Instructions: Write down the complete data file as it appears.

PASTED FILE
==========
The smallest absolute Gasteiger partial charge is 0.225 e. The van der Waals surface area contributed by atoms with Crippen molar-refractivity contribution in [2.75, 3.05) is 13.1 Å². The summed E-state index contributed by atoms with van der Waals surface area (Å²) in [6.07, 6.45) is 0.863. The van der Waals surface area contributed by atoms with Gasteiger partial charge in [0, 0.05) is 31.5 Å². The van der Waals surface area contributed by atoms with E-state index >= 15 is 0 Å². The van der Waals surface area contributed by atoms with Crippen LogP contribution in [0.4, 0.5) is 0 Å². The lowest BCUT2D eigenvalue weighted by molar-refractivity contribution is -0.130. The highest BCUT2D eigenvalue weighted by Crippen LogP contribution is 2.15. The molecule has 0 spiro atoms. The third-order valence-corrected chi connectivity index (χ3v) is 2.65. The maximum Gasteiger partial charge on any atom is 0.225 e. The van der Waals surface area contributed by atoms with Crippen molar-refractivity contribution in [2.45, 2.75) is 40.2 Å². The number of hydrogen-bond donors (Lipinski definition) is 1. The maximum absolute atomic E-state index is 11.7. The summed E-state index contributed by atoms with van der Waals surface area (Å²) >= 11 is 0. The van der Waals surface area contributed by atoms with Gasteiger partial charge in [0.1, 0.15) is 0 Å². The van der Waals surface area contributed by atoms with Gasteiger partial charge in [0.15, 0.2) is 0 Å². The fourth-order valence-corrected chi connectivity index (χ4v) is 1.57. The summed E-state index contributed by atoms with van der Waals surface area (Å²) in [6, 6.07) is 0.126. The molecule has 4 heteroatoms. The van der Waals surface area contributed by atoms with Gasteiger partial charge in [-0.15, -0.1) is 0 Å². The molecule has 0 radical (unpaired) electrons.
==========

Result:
The smallest absolute Gasteiger partial charge is 0.225 e. The van der Waals surface area contributed by atoms with Crippen molar-refractivity contribution in [2.75, 3.05) is 13.1 Å². The summed E-state index contributed by atoms with van der Waals surface area (Å²) in [6.07, 6.45) is 0.863. The van der Waals surface area contributed by atoms with Gasteiger partial charge in [0, 0.05) is 31.5 Å². The van der Waals surface area contributed by atoms with E-state index >= 15 is 0 Å². The van der Waals surface area contributed by atoms with Crippen LogP contribution in [0.4, 0.5) is 0 Å². The lowest BCUT2D eigenvalue weighted by molar-refractivity contribution is -0.130. The highest BCUT2D eigenvalue weighted by Crippen LogP contribution is 2.15. The molecule has 0 spiro atoms. The third-order valence-corrected chi connectivity index (χ3v) is 2.65. The maximum Gasteiger partial charge on any atom is 0.225 e. The van der Waals surface area contributed by atoms with Crippen molar-refractivity contribution in [2.45, 2.75) is 40.2 Å². The number of hydrogen-bond donors (Lipinski definition) is 1. The maximum absolute atomic E-state index is 11.7. The summed E-state index contributed by atoms with van der Waals surface area (Å²) >= 11 is 0. The van der Waals surface area contributed by atoms with Gasteiger partial charge in [0.1, 0.15) is 0 Å². The van der Waals surface area contributed by atoms with Gasteiger partial charge in [0.15, 0.2) is 0 Å². The fourth-order valence-corrected chi connectivity index (χ4v) is 1.57. The summed E-state index contributed by atoms with van der Waals surface area (Å²) in [6, 6.07) is 0.126. The molecule has 4 heteroatoms. The van der Waals surface area contributed by atoms with Gasteiger partial charge in [-0.15, -0.1) is 0 Å². The molecule has 0 radical (unpaired) electrons.